ATHENS—A top Greek court on Thursday granted asylum to a Turkish soldier Ankara accuses of involvement in the country’s 2016 coup attempt, inflaming tensions between NATO allies that are already at their highest levels in decades.
In a final ruling, the Council of State upheld the asylum awarded to former Turkish army captain Suleyman Ozkaynakci, one of eight servicemen who fled to Greece in a helicopter after the failed coup attempt. The ruling is seen as a precedent for the other seven soldiers.
Relations have deteriorated since 2016 over a series of diplomatic, military and territorial frictions. U.S. diplomats have warned tensions could escalate into armed conflict, despite both countries being allies in the North Atlantic Treaty Organization.
Turkey’s foreign ministry “strongly condemned” the ruling, saying it violates international law and confirms “in the eyes of the international community that Greece is a country which protects and shelters the putschists."
Turkey has pressed Greece for nearly two years to extradite the eight men, calling them “traitors.” The men say they knew nothing of the failed coup plot and were only caught up in its chaotic execution.
The arrival of the eight men has put Greek Prime Minister Alexis Tsipras in a bind. He doesn’t want to be seen as giving shelter to officers involved in the failed coup. But Greek human-rights advocates argue the eight men would not get a fair trial in Turkey’s increasingly authoritarian political climate.
Turkish authorities have jailed large numbers of public servants, journalists and others in a sweeping purge of political opponents since the failed coup.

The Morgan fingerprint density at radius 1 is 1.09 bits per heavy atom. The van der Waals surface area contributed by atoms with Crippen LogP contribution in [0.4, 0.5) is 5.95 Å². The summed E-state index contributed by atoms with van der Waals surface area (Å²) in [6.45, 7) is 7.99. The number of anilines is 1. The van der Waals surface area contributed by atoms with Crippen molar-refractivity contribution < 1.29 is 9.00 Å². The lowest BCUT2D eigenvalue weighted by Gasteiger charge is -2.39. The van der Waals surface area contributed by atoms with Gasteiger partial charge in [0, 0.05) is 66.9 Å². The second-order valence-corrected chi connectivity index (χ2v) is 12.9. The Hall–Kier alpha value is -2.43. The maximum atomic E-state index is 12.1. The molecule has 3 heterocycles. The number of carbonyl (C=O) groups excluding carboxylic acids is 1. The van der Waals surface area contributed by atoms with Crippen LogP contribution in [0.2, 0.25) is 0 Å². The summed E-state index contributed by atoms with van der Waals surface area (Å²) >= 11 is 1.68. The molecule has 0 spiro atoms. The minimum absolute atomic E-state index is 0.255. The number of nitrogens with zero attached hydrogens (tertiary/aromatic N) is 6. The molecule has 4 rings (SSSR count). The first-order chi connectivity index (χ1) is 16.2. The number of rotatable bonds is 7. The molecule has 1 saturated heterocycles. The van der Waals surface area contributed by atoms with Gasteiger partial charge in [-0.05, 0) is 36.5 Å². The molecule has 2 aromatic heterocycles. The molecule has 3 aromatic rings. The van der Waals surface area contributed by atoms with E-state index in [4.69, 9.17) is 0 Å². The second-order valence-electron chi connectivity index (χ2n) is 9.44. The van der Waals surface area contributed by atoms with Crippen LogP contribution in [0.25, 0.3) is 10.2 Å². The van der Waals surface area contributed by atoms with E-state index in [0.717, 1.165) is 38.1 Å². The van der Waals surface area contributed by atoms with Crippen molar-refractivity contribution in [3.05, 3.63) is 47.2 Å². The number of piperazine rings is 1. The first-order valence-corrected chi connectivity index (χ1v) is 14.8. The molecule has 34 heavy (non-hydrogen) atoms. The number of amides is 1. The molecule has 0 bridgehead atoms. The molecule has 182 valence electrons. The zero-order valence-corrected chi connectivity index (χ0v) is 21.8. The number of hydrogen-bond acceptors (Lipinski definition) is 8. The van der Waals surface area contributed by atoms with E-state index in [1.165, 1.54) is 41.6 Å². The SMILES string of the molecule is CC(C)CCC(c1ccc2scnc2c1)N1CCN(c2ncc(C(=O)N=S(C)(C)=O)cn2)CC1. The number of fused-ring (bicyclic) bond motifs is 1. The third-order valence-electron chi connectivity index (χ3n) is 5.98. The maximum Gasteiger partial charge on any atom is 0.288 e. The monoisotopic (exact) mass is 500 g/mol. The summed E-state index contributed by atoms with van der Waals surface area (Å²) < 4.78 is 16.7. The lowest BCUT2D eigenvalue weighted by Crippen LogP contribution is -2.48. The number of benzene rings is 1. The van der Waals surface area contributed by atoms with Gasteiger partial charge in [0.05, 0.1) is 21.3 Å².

The Greek government has told Turkey that coup participants aren’t welcome in Greece, but that the case of the eight soldiers is in the hands of Greece’s independent judiciary. That argument hasn’t appeased Ankara.
“The legal system in Greece … has just ruled to protect the terrorists who attempted a coup to overthrow Turkish democracy,” Omer Celik, Turkey’s minister for relations with the European Union, tweeted late on Wednesday.
Greece and Turkey have long quarreled over maritime borders and other issues, and nearly went to war in 1996 over a disputed island.
Relations improved after that incident, but have deteriorated again recently. Turkish President Recep Tayyip Erdogan has repeatedly called into question the 1923 treaty that settled Turkey’s western borders.
In March, Turkey arrested two Greek soldiers who strayed across the Turkish border while on patrol, and has accused them of espionage. Mr. Erdogan proposed swapping the two Greeks for the eight Turkish soldiers. Greek government officials fear the asylum ruling could make it harder to secure the two Greek soldiers’ release.
Greece says Turkish air-force planes have doubled their incursions into Greek airspace. Turkey also accuses Greece’s air force of violating its airspace.
In February a Turkish coast-guard vessel rammed a Greek counterpart near a disputed islet. Last month Greek soldiers fired warning shots near a Turkish helicopter that approached their base on an island.